Through digital intervention, found photographs are re-enlivened as video prints, repairing Caribbean archival memory and celebrating Caribbean spirit in new show at TERN Gallery
NASSAU, BAHAMAS — TERN Gallery is pleased to present “Augmented Archives”, an exhibition of 20 video prints by Trinidadian artist Rodell Warner, curated by Lauren Perez, on view from March 4 to May 14, 2021.
“Augmented Archives” features a series of digitally augmented found photographs set in the 20th Century in the Caribbean — created at the intersection of art, photography and technology — that further explores Warner’s ongoing investigation of Caribbean archives.
“Augmented Archives” dares to revive the past. The exhibition includes three different bodies of work spanning the past five years of Warner’s practice, as well as a limited edition of video prints available for acquisition upon the exhibition’s opening. Combining digital animations and sound, the video prints reflect a newly colorized and digitized representation of mostly black and white analog photographs — with a majority of the works appearing in color for the first time at TERN.
The framed video prints depict familiar subjects in infinite, chromatic flickering motion; mostly anonymous Black and brown Caribbean figures sourced from digital archives whose lives were largely preserved under the context of colonialism and legacy of slavery. Originally depicting figures laboring or being documented under the guise of anthropology, these photographs re-emerge from the margins of the archive alongside dimensional dancing Māterias, Warner’s digitally animated sculptural objects, giving more life and depth to shallow representations of Caribbean history.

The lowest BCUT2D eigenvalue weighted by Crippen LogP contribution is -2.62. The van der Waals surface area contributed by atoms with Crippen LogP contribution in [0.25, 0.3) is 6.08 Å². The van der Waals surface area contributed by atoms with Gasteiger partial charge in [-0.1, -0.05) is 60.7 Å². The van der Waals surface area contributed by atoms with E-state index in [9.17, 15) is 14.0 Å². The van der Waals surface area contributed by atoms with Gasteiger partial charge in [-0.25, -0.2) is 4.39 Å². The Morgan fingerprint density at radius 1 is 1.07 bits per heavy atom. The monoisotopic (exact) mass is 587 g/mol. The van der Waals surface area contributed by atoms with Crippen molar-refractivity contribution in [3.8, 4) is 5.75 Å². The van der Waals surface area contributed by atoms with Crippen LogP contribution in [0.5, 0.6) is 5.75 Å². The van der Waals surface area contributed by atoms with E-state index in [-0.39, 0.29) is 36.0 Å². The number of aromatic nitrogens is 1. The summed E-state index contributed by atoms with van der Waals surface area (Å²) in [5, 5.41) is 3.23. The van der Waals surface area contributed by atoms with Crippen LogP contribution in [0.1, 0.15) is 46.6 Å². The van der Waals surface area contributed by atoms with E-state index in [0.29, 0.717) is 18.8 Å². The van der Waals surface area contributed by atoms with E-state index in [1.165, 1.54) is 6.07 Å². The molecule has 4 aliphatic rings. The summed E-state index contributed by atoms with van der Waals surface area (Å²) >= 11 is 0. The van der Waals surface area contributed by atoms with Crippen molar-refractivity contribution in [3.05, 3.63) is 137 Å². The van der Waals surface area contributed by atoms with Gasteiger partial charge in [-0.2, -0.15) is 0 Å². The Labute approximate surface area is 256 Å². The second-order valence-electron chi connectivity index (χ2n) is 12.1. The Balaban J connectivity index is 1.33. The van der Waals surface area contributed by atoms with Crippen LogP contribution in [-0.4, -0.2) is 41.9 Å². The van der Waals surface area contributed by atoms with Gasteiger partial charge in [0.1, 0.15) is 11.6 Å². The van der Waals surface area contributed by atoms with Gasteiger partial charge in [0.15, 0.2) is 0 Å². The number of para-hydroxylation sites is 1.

The format of the video prints themselves references the framing of family photographs, encased to both preserve and make present intimate remembrance. Warner’s prints set forth idyllic narratives of the past that invite the viewer to reimagine not only the histories and lives of the people and places depicted, but the viewer’s own relation to them.
Warner commented: “I’ve found a way to give form to what I’ve come to think of as the hidden interiority of the subjects of the photos — those invisible dimensions of their lives that resisted or escaped or were omitted from the archive.
“My intention is really to invite people to find out what they might see in these colorized, digitized, perhaps fictionalized versions of rare images from the Caribbean’s past.”
Born out of an early curiosity to understand what representations of the Caribbean existed online publicly, Warner’s “Augmented Archives” is an artist’s and archivist’s response to a tenuous, and at times fugitive, public memory of the past. The result is a provocative collection of moving images spanning the Caribbean diaspora, which simultaneously challenge and repair the digital archive.